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Exploring the world of digital detoxing

Published on
2 Mar 2017
Written by
David Sutcliffe

The new (old) inbox. Camp Grounded tries to build up attendees’ confidence to be silly and playful, with their identities less tied to their work persona — in a backlash against Silicon Valley’s intense work ethic. Photo by Pumpernickle.

As our social interactions become increasingly entangled with the online world, there are some who insist on the benefits of disconnecting entirely from digital technology. These advocates of “digital detoxing” view digital communication as eroding our ability to concentrate, to empathise, and to have meaningful conversations.

A 2016 survey by OnePoll found that 40% of respondents felt they had “not truly experienced valuable moments such as a child’s first steps or graduation” because “technology got in the way”, and OfCom’s 2016 survey showed that 15 million British Internet users (representing a third of those online), have already tried a digital detox. In recent years, America has sought to pathologise a perceived over-use of digital technology as “Internet addiction”. While the term is not recognized by the DSM, the idea is commonly used in media rhetoric and forms an important backdrop to digital detoxing.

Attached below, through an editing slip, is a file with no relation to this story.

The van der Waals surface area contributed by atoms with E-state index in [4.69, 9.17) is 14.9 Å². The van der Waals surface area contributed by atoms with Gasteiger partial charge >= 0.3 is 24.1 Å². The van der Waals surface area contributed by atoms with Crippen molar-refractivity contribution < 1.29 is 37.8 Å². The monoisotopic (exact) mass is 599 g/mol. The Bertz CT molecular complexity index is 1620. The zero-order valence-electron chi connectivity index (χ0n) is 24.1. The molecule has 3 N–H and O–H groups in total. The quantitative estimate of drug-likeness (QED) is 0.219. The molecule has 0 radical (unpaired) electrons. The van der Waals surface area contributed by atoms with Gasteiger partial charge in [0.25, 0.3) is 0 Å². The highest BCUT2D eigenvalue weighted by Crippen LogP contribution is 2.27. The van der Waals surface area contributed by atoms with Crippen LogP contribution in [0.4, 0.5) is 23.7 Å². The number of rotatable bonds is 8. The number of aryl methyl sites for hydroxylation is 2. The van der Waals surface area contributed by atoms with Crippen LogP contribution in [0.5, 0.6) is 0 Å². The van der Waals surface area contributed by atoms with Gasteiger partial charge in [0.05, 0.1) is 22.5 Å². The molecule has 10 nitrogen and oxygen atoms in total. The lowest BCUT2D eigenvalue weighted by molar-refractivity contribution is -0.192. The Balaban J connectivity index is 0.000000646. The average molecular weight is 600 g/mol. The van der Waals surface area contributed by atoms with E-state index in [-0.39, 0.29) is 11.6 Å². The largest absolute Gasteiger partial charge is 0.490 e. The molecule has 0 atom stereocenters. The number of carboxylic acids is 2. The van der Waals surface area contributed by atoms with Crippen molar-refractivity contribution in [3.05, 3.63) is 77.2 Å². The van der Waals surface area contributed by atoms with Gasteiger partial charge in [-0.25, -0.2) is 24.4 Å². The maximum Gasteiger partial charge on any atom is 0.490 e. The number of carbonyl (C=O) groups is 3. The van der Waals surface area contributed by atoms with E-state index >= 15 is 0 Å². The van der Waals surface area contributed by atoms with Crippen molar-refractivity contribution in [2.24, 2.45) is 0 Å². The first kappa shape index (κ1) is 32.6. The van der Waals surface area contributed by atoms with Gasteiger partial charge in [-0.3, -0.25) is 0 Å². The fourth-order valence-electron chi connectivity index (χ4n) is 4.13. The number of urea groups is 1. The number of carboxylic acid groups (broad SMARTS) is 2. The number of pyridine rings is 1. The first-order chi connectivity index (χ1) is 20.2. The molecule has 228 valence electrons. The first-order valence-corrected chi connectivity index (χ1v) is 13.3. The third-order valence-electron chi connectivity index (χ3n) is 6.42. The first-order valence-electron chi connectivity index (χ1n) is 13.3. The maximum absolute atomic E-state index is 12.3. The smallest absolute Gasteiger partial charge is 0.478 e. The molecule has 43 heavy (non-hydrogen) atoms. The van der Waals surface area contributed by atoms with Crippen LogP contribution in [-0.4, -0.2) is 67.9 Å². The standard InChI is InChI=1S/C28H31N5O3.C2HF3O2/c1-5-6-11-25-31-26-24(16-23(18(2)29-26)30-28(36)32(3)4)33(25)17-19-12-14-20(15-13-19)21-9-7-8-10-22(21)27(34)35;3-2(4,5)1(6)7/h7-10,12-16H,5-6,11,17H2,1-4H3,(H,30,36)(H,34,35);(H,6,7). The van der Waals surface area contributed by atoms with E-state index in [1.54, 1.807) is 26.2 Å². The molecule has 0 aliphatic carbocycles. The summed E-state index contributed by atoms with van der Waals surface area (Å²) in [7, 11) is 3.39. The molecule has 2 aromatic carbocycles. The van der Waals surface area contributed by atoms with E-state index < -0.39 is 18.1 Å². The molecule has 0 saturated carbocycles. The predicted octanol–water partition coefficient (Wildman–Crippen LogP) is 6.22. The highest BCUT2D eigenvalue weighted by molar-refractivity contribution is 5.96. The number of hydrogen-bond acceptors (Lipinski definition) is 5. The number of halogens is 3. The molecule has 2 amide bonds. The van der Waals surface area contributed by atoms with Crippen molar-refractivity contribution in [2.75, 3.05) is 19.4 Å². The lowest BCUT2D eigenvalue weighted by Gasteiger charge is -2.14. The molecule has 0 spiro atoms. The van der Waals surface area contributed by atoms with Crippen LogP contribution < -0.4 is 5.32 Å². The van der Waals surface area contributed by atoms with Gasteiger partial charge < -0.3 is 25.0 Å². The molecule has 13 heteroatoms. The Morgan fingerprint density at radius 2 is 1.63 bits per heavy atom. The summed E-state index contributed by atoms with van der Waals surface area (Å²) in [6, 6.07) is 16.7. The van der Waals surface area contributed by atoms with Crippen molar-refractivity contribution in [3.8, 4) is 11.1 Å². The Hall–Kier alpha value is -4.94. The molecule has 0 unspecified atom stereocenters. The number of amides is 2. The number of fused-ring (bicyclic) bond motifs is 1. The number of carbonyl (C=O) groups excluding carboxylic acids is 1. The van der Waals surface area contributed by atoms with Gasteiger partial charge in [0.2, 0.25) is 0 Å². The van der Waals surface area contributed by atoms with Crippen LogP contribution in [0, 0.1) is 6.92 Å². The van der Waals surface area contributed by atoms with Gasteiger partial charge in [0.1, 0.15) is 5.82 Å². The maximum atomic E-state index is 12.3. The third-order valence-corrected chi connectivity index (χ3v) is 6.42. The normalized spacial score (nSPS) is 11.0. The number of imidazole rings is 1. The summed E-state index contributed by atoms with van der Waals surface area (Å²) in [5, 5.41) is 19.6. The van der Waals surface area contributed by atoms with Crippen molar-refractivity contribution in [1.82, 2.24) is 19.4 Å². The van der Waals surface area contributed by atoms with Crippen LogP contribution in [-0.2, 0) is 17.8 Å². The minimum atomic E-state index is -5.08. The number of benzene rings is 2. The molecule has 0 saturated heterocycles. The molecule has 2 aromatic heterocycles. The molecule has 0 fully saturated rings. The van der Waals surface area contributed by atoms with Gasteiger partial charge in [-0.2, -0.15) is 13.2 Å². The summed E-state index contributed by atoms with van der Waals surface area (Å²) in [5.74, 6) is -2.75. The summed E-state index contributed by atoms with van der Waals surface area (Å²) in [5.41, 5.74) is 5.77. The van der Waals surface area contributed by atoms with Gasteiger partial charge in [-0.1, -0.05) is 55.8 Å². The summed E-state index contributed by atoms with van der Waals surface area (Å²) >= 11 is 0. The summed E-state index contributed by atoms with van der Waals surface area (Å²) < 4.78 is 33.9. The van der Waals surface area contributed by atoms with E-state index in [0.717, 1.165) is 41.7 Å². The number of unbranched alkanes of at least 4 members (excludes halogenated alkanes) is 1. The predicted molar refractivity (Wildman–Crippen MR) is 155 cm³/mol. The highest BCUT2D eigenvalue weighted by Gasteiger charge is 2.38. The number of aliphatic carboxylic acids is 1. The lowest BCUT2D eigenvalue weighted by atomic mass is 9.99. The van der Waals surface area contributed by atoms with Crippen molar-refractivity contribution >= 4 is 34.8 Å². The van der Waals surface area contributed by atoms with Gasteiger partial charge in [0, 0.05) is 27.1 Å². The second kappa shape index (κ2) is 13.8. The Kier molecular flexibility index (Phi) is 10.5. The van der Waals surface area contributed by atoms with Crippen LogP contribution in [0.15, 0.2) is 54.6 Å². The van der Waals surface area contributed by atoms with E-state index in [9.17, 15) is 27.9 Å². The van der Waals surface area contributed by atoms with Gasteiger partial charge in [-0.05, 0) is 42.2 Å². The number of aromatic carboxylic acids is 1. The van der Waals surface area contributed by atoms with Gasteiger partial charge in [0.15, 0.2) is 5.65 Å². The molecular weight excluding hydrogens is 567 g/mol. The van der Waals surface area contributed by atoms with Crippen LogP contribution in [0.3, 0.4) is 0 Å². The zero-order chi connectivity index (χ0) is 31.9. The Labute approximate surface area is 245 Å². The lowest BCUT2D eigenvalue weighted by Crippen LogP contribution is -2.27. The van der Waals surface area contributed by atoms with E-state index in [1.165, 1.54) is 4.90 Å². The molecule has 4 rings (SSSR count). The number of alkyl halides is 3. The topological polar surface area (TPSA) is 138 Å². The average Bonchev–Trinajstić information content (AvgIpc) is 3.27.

A forthcoming article by Theodora Sutton presents a short ethnography of the digital detoxing community in the San Francisco Bay Area. Her informants attend an annual four-day digital detox and summer camp for adults in the Californian forest called Camp Grounded. She attended two Camp Grounded sessions in 2014, and followed up with semi-structured interviews with eight detoxers.

We caught up with Theodora to examine the implications of the study and to learn more about her PhD research, which focuses on the same field site.

Ed.: In your forthcoming article you say that Camp Grounded attendees used food metaphors (and words like “snacking” and “nutrition”) to understand their own use of technology and behaviour. How useful is this as an analogy?

Theodora: The food/technology analogy is an incredibly neat way to talk about something we think of as immaterial in a more tangible way. We know that our digital world relies on physical connections, but we forget that all the time. Another thing it does in lending a dietary connotation is to imply we should regulate our consumption of digital use; that there are healthy and unhealthy or inappropriate ways of using it.